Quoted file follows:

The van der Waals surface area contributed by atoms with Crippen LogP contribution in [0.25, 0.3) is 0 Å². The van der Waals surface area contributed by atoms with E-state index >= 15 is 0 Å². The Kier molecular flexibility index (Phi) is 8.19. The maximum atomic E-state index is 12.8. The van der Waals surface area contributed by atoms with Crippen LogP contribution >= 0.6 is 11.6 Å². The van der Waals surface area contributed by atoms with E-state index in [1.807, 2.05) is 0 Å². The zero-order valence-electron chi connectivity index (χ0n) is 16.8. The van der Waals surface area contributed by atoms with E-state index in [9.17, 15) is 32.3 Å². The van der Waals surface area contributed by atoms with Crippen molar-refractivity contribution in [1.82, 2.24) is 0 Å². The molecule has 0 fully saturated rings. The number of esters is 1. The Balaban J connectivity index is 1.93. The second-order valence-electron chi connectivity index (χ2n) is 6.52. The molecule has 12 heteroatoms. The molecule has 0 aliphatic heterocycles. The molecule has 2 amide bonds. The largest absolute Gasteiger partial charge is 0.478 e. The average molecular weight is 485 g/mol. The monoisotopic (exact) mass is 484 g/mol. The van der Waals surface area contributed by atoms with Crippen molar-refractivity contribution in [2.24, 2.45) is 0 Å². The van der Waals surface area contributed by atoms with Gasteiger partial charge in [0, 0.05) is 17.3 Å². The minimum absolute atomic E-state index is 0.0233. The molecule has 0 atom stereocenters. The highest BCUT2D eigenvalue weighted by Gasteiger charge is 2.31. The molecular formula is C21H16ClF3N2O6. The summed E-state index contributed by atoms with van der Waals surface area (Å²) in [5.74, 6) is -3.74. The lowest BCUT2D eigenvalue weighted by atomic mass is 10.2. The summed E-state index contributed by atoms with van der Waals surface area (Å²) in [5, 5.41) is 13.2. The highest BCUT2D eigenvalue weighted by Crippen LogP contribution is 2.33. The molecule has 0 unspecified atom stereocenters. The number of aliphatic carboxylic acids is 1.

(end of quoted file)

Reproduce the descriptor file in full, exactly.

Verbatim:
The van der Waals surface area contributed by atoms with Crippen LogP contribution in [0.25, 0.3) is 0 Å². The van der Waals surface area contributed by atoms with E-state index >= 15 is 0 Å². The Kier molecular flexibility index (Phi) is 8.19. The maximum atomic E-state index is 12.8. The van der Waals surface area contributed by atoms with Crippen LogP contribution >= 0.6 is 11.6 Å². The van der Waals surface area contributed by atoms with E-state index in [1.807, 2.05) is 0 Å². The zero-order valence-electron chi connectivity index (χ0n) is 16.8. The van der Waals surface area contributed by atoms with E-state index in [9.17, 15) is 32.3 Å². The van der Waals surface area contributed by atoms with Crippen molar-refractivity contribution in [1.82, 2.24) is 0 Å². The molecule has 0 fully saturated rings. The number of esters is 1. The Balaban J connectivity index is 1.93. The second-order valence-electron chi connectivity index (χ2n) is 6.52. The molecule has 12 heteroatoms. The molecule has 0 aliphatic heterocycles. The molecule has 2 amide bonds. The largest absolute Gasteiger partial charge is 0.478 e. The average molecular weight is 485 g/mol. The monoisotopic (exact) mass is 484 g/mol. The van der Waals surface area contributed by atoms with Crippen molar-refractivity contribution in [2.24, 2.45) is 0 Å². The van der Waals surface area contributed by atoms with Gasteiger partial charge in [0, 0.05) is 17.3 Å². The minimum absolute atomic E-state index is 0.0233. The molecule has 0 atom stereocenters. The highest BCUT2D eigenvalue weighted by Gasteiger charge is 2.31. The molecular formula is C21H16ClF3N2O6. The summed E-state index contributed by atoms with van der Waals surface area (Å²) in [5.74, 6) is -3.74. The lowest BCUT2D eigenvalue weighted by atomic mass is 10.2. The summed E-state index contributed by atoms with van der Waals surface area (Å²) in [5, 5.41) is 13.2. The highest BCUT2D eigenvalue weighted by Crippen LogP contribution is 2.33. The molecule has 0 unspecified atom stereocenters. The number of aliphatic carboxylic acids is 1.